Putting a HISTFILESIZE=10000 in your .bashrc will increase the number of lines the history file can hold to 10000, thereby increasing the life of its contents.

  • 2
    note: if you do raise HISTSIZE's limit, consider changing HISTFILE too. If you run bash --norc HISTSIZE will go back to the default value, truncating your HISTFILE on exit. – llua Oct 21 '14 at 14:58
  • Thanks, @llua. Similarly, if your system's /etc/bash.bashrc sets a HISTFILESIZE (or maybe HISTSIZE; I haven't checked which), then Bash appears to truncate .bash_history at the point it reads /etc/bash.bashrc (or at least at some point before your new limit is set in your own Bash init files). To avoid this, again, set your own HISTFILE so that your real history goes there and not into the .bash_history file that Bash is truncating. – Chris Povirk Nov 3 '17 at 12:18
  • (But don't export it, as doing so would make it visible to any child shells, which could then look to truncate it instead of .bash_history!) – Chris Povirk Nov 3 '17 at 12:36
0

Read man bash for more details covered about bash history like:

HISTCONTROL
       A  colon-separated  list of values controlling how commands are saved on the history list.
       If the list of values includes ignorespace, lines which begin with a space  character  are
       not  saved  in the history list.  A value of ignoredups causes lines matching the previous
       history entry to not be saved.  A value of ignoreboth is  shorthand  for  ignorespace  and
       ignoredups.   A  value of erasedups causes all previous lines matching the current line to
       be removed from the history list before that line is saved.  Any value not  in  the  above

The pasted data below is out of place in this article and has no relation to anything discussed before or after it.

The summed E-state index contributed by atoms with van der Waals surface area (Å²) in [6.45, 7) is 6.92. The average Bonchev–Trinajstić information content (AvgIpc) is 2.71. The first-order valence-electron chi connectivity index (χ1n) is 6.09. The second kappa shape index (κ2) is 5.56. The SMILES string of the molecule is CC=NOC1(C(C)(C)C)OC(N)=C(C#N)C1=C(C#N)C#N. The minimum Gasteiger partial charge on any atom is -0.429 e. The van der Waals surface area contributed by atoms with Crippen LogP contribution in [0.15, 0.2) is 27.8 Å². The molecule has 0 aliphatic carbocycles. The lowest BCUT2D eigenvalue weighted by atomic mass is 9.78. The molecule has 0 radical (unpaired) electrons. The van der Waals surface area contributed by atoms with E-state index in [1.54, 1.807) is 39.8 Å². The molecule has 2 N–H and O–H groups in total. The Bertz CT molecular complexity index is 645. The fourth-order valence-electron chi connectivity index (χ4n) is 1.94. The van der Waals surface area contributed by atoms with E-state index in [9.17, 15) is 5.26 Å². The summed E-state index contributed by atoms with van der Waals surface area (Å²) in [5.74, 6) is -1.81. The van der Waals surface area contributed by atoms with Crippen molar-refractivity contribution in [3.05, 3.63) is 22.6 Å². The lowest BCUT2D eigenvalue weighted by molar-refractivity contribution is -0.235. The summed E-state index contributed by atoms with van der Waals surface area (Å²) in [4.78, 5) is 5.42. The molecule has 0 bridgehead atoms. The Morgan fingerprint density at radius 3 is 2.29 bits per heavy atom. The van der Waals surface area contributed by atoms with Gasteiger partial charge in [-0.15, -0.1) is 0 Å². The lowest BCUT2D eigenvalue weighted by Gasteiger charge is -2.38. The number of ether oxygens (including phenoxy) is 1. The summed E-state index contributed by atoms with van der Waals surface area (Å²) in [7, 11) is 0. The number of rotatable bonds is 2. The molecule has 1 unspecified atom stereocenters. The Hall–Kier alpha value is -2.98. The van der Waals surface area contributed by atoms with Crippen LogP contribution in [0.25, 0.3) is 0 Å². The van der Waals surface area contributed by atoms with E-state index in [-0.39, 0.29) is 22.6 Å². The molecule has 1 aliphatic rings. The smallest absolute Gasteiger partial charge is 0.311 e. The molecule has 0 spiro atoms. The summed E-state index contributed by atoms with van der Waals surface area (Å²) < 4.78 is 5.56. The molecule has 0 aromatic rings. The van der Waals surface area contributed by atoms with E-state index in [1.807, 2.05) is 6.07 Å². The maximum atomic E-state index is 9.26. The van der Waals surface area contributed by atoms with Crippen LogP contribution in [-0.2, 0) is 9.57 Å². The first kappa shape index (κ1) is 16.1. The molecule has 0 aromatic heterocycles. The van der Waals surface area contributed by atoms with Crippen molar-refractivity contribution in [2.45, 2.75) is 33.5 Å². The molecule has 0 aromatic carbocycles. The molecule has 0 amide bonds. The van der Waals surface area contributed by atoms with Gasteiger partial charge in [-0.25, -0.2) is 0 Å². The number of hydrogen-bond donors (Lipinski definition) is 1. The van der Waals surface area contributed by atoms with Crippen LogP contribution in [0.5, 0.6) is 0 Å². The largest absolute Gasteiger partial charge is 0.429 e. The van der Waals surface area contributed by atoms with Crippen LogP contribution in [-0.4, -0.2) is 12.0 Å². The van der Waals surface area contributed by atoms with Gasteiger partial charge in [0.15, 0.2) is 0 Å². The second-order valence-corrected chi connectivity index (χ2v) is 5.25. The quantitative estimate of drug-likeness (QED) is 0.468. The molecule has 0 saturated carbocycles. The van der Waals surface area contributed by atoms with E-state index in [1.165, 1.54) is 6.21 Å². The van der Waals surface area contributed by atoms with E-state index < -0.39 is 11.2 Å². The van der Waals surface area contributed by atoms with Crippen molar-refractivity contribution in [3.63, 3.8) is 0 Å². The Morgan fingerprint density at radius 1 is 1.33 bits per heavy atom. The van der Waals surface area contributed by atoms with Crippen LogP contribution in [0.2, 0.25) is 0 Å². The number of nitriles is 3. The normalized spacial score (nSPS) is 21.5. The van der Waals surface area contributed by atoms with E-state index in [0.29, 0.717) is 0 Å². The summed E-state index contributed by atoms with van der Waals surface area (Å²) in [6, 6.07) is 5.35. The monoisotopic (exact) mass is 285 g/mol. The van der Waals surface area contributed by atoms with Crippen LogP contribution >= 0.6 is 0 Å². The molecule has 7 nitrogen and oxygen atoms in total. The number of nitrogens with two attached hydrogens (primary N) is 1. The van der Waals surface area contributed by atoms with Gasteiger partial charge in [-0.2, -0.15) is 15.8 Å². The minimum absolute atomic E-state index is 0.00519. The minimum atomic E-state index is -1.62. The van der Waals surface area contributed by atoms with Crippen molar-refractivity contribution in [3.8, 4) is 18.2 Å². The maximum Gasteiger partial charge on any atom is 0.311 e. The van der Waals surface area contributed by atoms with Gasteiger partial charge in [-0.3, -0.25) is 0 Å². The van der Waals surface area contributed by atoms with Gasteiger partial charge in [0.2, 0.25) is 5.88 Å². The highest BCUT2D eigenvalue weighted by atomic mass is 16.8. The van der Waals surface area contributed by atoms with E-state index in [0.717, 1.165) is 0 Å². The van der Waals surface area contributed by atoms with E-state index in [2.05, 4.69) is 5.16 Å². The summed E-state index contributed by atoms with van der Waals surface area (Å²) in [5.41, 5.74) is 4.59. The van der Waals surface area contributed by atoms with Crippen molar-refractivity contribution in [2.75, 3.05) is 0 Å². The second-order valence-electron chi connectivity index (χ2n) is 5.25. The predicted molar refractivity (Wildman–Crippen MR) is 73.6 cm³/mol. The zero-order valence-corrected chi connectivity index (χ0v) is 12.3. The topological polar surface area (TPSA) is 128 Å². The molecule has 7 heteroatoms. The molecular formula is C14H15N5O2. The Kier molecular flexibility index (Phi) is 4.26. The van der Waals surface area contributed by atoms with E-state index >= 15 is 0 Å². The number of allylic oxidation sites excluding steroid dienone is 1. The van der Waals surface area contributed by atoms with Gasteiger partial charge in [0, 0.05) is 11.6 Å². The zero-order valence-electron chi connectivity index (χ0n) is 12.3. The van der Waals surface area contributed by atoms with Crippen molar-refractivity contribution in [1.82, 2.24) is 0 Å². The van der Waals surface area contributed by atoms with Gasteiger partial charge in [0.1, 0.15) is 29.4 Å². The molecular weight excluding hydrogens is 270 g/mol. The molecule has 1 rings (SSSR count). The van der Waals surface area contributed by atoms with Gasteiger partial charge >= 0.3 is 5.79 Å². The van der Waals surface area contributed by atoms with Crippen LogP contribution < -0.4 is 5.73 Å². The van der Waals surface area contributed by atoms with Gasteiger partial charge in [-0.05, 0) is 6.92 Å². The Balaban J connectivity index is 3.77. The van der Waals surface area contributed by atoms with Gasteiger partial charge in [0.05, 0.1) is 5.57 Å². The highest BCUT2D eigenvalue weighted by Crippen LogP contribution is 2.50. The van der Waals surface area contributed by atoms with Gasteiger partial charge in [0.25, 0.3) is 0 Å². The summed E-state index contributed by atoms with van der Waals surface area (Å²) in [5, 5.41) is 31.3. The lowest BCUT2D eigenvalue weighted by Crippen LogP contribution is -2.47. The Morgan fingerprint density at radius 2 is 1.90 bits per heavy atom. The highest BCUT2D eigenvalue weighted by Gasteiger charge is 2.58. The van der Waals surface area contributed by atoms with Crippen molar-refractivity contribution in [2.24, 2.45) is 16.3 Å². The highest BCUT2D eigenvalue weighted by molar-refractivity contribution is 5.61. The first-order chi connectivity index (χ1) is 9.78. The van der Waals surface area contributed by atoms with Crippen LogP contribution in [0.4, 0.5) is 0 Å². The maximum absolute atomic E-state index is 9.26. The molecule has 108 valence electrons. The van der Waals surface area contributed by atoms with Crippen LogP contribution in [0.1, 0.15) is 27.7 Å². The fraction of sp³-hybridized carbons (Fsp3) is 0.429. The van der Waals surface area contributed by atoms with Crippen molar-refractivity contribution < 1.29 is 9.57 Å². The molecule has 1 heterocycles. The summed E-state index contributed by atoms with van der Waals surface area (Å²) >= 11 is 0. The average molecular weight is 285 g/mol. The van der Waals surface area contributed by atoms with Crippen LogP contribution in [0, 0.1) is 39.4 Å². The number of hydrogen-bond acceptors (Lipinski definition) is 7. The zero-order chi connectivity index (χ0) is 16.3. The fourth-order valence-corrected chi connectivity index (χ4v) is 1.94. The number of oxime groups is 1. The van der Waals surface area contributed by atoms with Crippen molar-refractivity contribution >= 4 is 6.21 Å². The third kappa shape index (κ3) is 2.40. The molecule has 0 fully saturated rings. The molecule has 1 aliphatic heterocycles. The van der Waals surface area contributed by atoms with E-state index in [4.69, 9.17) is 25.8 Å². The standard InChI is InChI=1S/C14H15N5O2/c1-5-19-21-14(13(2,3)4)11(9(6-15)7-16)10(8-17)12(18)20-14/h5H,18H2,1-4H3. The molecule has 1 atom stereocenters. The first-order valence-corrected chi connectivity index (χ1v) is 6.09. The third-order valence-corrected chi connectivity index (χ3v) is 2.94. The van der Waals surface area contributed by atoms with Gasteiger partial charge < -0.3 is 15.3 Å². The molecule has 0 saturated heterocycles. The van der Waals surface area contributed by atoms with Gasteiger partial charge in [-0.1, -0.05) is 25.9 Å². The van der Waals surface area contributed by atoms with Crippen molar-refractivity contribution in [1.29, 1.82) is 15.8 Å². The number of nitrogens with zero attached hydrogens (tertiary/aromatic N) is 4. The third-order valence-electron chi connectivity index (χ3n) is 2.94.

list  is  ignored.   If HISTCONTROL is unset, or does not include a valid value, all lines
       read by the shell parser are saved on the history list, subject to the  value  of  HISTIG‐
       NORE.   The  second  and subsequent lines of a multi-line compound command are not tested,
       and are added to the history regardless of the value of HISTCONTROL.
HISTFILE
       The name of the file in which command history is saved (see HISTORY below).   The  default
       value is ~/.bash_history.  If unset, the command history is not saved when a shell exits.
HISTFILESIZE
       The maximum number of lines contained in the history file.  When this variable is assigned
       a value, the history file is truncated, if necessary, to contain no more than that  number
       of  lines by removing the oldest entries.  The history file is also truncated to this size
       after writing it when a shell exits.  If the value is 0, the history file is truncated  to
       zero  size.  Non-numeric values and numeric values less than zero inhibit truncation.  The
       shell sets the default value to the value of HISTSIZE after reading any startup files.
HISTIGNORE
       A colon-separated list of patterns used to decide which command lines should be  saved  on
       the  history  list.   Each pattern is anchored at the beginning of the line and must match
       the complete line (no implicit `*' is appended).  Each pattern is tested against the  line
       after  the  checks  specified by HISTCONTROL are applied.  In addition to the normal shell
       pattern matching characters, `&' matches the previous history line.  `&'  may  be  escaped
       using  a  backslash;  the  backslash is removed before attempting a match.  The second and
       subsequent lines of a multi-line compound command are not tested, and  are  added  to  the
       history regardless of the value of HISTIGNORE.
HISTSIZE
       The  number  of  commands  to remember in the command history (see HISTORY below).  If the
       value is 0, commands are not saved in the history list.  Numeric  values  less  than  zero
       result  in  every  command being saved on the history list (there is no limit).  The shell
       sets the default value to 500 after reading any startup files.
HISTTIMEFORMAT
       If this variable is set and not null, its value is used as a format string for strftime(3)
       to  print  the  time  stamp  associated  with  each history entry displayed by the history
       builtin.  If this variable is set, time stamps are written to the history file so they may
       be  preserved  across  shell sessions.  This uses the history comment character to distin‐
       guish timestamps from other history lines.

Particularly HISTFILESIZE and HISTSIZE may you are looking for and helps you.